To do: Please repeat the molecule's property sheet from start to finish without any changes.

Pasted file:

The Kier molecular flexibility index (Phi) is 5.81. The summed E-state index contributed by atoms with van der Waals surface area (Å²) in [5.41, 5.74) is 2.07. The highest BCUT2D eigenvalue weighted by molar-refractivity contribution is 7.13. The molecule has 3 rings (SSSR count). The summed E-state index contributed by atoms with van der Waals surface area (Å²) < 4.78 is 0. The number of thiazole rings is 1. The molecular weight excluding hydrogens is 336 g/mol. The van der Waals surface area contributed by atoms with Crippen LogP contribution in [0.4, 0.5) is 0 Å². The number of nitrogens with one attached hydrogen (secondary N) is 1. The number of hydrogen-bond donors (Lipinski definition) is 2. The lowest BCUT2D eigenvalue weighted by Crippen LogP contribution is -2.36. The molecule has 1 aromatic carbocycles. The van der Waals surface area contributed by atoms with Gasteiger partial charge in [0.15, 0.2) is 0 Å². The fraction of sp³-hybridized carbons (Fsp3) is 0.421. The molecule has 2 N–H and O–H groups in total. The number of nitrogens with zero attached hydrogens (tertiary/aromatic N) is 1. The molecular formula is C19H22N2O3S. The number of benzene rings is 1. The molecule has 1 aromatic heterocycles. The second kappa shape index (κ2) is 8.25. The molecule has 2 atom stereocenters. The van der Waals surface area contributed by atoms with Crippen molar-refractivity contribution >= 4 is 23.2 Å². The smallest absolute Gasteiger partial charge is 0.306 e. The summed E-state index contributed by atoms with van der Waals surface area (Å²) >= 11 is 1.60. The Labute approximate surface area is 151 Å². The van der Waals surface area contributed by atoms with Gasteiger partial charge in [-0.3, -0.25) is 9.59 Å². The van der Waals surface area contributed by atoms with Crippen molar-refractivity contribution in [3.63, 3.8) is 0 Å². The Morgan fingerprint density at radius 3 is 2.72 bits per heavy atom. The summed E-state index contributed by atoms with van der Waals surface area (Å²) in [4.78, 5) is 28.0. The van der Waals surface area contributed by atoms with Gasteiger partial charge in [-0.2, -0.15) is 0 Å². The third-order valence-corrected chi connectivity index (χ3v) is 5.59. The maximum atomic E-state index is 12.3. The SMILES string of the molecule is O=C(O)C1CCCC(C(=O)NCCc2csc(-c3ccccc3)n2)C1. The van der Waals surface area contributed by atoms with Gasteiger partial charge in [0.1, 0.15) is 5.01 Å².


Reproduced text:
The Kier molecular flexibility index (Phi) is 5.81. The summed E-state index contributed by atoms with van der Waals surface area (Å²) in [5.41, 5.74) is 2.07. The highest BCUT2D eigenvalue weighted by molar-refractivity contribution is 7.13. The molecule has 3 rings (SSSR count). The summed E-state index contributed by atoms with van der Waals surface area (Å²) < 4.78 is 0. The number of thiazole rings is 1. The molecular weight excluding hydrogens is 336 g/mol. The van der Waals surface area contributed by atoms with Crippen LogP contribution in [0.4, 0.5) is 0 Å². The number of nitrogens with one attached hydrogen (secondary N) is 1. The number of hydrogen-bond donors (Lipinski definition) is 2. The lowest BCUT2D eigenvalue weighted by Crippen LogP contribution is -2.36. The molecule has 1 aromatic carbocycles. The van der Waals surface area contributed by atoms with Gasteiger partial charge in [0.15, 0.2) is 0 Å². The fraction of sp³-hybridized carbons (Fsp3) is 0.421. The molecule has 2 N–H and O–H groups in total. The number of nitrogens with zero attached hydrogens (tertiary/aromatic N) is 1. The molecular formula is C19H22N2O3S. The number of benzene rings is 1. The molecule has 1 aromatic heterocycles. The second kappa shape index (κ2) is 8.25. The molecule has 2 atom stereocenters. The van der Waals surface area contributed by atoms with Crippen molar-refractivity contribution >= 4 is 23.2 Å². The smallest absolute Gasteiger partial charge is 0.306 e. The summed E-state index contributed by atoms with van der Waals surface area (Å²) >= 11 is 1.60. The Labute approximate surface area is 151 Å². The van der Waals surface area contributed by atoms with Gasteiger partial charge in [-0.3, -0.25) is 9.59 Å². The van der Waals surface area contributed by atoms with Crippen molar-refractivity contribution in [3.63, 3.8) is 0 Å². The Morgan fingerprint density at radius 3 is 2.72 bits per heavy atom. The summed E-state index contributed by atoms with van der Waals surface area (Å²) in [4.78, 5) is 28.0. The van der Waals surface area contributed by atoms with Gasteiger partial charge in [-0.2, -0.15) is 0 Å². The third-order valence-corrected chi connectivity index (χ3v) is 5.59. The maximum atomic E-state index is 12.3. The SMILES string of the molecule is O=C(O)C1CCCC(C(=O)NCCc2csc(-c3ccccc3)n2)C1. The van der Waals surface area contributed by atoms with Gasteiger partial charge in [0.1, 0.15) is 5.01 Å².